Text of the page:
Maryport storm water tank, Cumbria UK

Project facts

Description Maryport storm water tank, Cumbria
Challenge Design, supply and erect mastclimbing work platforms shaped to fit round profile of the pit

Heavy rain and storms can overload urban waste water systems. In coastal towns, the consequences can be serious, as waste water may then discharge unhindered into the sea. The town of Maryport in the northwest of England is no exception. The local utility supplier, United Utilities, therefore decided to build an underground vessel as a storm water overflow tank.

The new, cylindrical tank is 14.5 m deep and has a diameter of 25 meters. It will help to regulate water surges in heavy rain and storms. The long-term goal of the investment is to improve the water quality of the Solway Firth, where Maryport is located.

The tank’s concrete walls would normally be constructed with the aid of scaffolding. However, this solution can prove to be costly and it is also difficult to operate in a cramped excavation pit. SGB (Formerly Harsco Infrastructure), working on behalf of J. Murphy & Sons Limited, therefore designed a bespoke solution with mastclimbing platforms, which are not usually used in deep pits.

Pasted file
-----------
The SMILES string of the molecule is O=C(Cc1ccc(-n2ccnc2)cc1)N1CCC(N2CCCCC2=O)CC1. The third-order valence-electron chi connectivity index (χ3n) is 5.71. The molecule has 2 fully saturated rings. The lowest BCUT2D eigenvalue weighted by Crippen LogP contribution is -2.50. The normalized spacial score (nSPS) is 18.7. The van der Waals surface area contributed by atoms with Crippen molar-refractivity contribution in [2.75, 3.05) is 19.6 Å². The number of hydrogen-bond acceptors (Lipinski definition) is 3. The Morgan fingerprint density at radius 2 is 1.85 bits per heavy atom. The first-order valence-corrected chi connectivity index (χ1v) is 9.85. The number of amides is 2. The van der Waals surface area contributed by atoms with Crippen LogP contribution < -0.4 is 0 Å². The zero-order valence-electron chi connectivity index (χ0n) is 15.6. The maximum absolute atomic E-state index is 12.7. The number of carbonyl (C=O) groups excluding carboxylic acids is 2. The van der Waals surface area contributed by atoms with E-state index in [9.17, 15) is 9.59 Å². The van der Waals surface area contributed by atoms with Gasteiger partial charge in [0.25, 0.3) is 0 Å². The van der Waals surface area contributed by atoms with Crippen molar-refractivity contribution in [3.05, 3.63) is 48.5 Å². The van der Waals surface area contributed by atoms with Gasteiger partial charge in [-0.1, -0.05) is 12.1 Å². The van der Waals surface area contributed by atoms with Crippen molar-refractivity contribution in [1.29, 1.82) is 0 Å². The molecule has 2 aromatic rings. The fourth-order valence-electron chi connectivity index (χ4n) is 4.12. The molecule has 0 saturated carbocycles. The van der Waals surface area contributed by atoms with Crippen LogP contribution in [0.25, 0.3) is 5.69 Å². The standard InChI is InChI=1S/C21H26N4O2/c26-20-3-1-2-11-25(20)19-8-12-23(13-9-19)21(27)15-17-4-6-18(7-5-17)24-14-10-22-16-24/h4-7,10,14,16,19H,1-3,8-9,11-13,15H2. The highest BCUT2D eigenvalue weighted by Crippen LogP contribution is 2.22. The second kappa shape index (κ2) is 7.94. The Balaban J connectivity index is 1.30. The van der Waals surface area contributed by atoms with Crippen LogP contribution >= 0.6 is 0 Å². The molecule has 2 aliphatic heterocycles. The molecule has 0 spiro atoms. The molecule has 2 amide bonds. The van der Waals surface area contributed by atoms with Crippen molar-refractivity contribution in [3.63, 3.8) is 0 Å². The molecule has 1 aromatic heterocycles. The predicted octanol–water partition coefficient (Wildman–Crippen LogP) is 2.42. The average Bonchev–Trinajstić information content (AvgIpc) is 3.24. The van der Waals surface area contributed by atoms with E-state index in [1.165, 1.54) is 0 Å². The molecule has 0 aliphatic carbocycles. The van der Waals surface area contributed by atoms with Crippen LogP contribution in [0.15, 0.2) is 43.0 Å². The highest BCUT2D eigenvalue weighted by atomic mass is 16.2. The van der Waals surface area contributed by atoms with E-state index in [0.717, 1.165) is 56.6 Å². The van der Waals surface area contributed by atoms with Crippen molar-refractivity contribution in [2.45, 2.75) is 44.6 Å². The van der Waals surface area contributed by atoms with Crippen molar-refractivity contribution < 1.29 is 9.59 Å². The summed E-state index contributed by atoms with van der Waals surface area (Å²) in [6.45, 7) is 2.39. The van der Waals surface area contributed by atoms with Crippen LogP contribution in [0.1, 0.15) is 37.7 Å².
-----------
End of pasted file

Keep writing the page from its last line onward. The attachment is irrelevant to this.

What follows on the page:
The six mast climbing platforms were rounded to precisely match the inner curve of the constructed tank walls. This allowed shuttering work and concrete placement to be completed from inside the excavation.

"The six MASTCLIMBERS™ proved to be very flexible as we were able to raise and lower them as we needed so that each stage of the construction work could be completed independently. This allowed us to safely work at a more rapid pace than would have been possible using normal scaffolding."

Aidan Kerrigan, Site Manager, J. Murphy & Sons Limited

SGB had already successfully used this innovative access method during the construction of a storm water tank in London, for the same contractor.


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